Saturday, February 25, 2012

Slavery is Freedom

I've been kinda sorta doing a series on late John Carpenter movies. I'm not really a fan of Carpenter after, oh, say 1985 or so. Some ineffable quality present in his early films shuffled off and left his films after that point and his films diminished over time. I haven't seen most of these films since they were in theaters, so I'm going on twenty-plus year old memories of most of them. My own indifference to mid to late Carpenter, not withstanding, most of these movies have their defenders. One or two of them even play better today than they did when they were made. One of those movies is They Live (1988), which on balance seems like it was made last year rather than sometime in the last century.

They Live postulates a dystopia in which the haves are actually aliens who control the populace through subliminal signals sent through the media. The have nots, the average joe, is seeing his horizons shrink. The middle class is vanishing as factories close and jobs vanish. A small underground of hackers has tapped into the signal and is attempting to get the word out before it's too late. The hero of the piece, who is unnamed in the movie, but called "Nada" in the credits, stumbles across the lair of the hackers and finds himself in possession of a pair of sunglasses that allow him to see the truth behind the lie. Before the scales are lifted, he states up front that he "believes in America," that hard work will out in the end. But, of course, it won't. The game has been rigged. Our hero ventures forth to tear things down, to chew bubblegum, and to kick ass. And he's all out of bubblegum.

Subtract the aliens, and this movie is startlingly prescient. There's a scene early in the film when a shanty town of homeless people are cleared out by riot police with bulldozers. I couldn't help but think of the images from last year's Occupy protests, particularly in Oakland, where police used similar tactics. The Occupy movement has a beef similar to the one the underground in this movie has. This is even more on the nose than the dystopia postulated by the RoboCop movies, in which the country has privatized and outsourced everything. It's similarly satiric, too, complete with its indictment of the media as willing accomplices. Of all of Carpenter's late work, this is the one that is going to endure, because even 24 years later, it's tapped into an enduring zeitgeist.

I had forgotten, too, just how good-looking this movie is. Carpenter never lost his ability to compose the frame. I may never have known how good this movie looks, given that the first time I saw it was at a crappy duplex theater that regularly had coke stains on the screen, and afterward only on pan and scan VHS. Carpenter's native talent for framing his shots results in a surprisingly stark view of a nation in the throes of a steep decline. This is a pulp fiction equivalent of those depression-era photographs by Margaret Bourke-White or Walker Evans. You can see in the images that Carpenter puts on film the seeds of where America has ended up a quarter century further on. For that matter, the action sequence in the third act when the cops raid the resistance headquarters is recognizably the mature work of the man who made Assault on Precinct 13. Beyond that, there's an antic sense of fun in the way Carpenter puts his aliens into the ridiculous drag with which we humans dress ourselves.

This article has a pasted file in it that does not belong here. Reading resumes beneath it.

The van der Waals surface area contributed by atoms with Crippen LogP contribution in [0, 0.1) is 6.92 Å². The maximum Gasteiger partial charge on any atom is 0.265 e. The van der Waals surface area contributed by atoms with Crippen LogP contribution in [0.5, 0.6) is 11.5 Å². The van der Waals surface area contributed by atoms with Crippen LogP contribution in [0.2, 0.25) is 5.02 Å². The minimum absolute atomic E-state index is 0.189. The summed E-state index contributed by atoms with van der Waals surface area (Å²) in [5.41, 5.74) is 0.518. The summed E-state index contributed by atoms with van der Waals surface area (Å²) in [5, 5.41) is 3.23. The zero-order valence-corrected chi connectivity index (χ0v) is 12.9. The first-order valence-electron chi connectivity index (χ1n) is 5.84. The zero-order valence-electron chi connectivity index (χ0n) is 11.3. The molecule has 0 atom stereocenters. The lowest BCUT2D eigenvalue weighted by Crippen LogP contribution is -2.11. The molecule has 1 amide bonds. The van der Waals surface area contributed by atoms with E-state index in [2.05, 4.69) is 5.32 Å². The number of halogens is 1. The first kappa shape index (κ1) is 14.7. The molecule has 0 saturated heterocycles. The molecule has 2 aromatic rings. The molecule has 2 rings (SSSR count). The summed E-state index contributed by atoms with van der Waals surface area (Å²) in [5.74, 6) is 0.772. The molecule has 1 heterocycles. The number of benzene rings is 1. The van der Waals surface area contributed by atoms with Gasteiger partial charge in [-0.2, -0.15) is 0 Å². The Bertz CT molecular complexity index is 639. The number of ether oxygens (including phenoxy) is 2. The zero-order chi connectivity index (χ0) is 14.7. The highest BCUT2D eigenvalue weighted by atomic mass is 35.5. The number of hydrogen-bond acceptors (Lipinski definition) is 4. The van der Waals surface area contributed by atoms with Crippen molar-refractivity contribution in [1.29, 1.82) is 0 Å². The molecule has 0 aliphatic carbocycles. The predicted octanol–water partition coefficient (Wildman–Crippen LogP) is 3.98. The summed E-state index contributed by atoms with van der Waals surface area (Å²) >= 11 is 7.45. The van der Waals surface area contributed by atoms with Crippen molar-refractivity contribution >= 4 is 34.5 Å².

But it's not perfect. It may not even be particularly good, come to think of it. Once the science fiction element kicks in, it starts to creak. Once it starts to make specifically didactic points--the billboards that urge obedience, for instance, or the magazines that implore the reader "Do Not Question Authority," or the money that says "This is your god", or when the leader of the aliens says that it's "morning in America"--it's using hammers when icepicks might be more effective. More than that, the plot of the movie begins to become one damned thing after another. It seems, well, unplanned, I guess. And then there's the fistfight. If you've seen the movie, you know the one, in which Rowdy Roddy Piper and Keith David beat the crap out of each other for five minutes of movie. This is, bar none, the most pointless fistfight in the history of movies, but over time, I've come to appreciate what it represents. It marks the movie distinctively. It's a sequence that is completely indelible, unlike anything in any other movie, and really, what more does a movie need to do? But it IS stupid.

One wishes, too, that the movie had reversed the casting of Piper and Keith David. Keith David is a hundred times the actor that Piper is. One presumes that Piper is another example of movie producers looking for the next Schwarzenegger, but they miss a perfectly terrific hero that's right under their noses. I'd suggest that this is ironic given that this movie specifically mentions race as an axis of oppression, and given that David was probably never even considered out of Hollywood's incessant need for a white hero. Even independent Hollywood, and even a maverick director who probably still had the power to buck the system. Alas.

The end of They Live reveals the movie as a kind of shaggy dog story. It's an elaborate set-up for the final image. The final punch line is actually pretty damned good, too. There's no denying, either, that this has seeped into the culture at large.


Húni said...

all good points. i'd just like to remind you of Carpenters "In the Mouth of Madness" (1994), his best film in my opinion.

Anna said...

@Huni: I love ItMoM, but you're gonna plotz when Christi tears into it.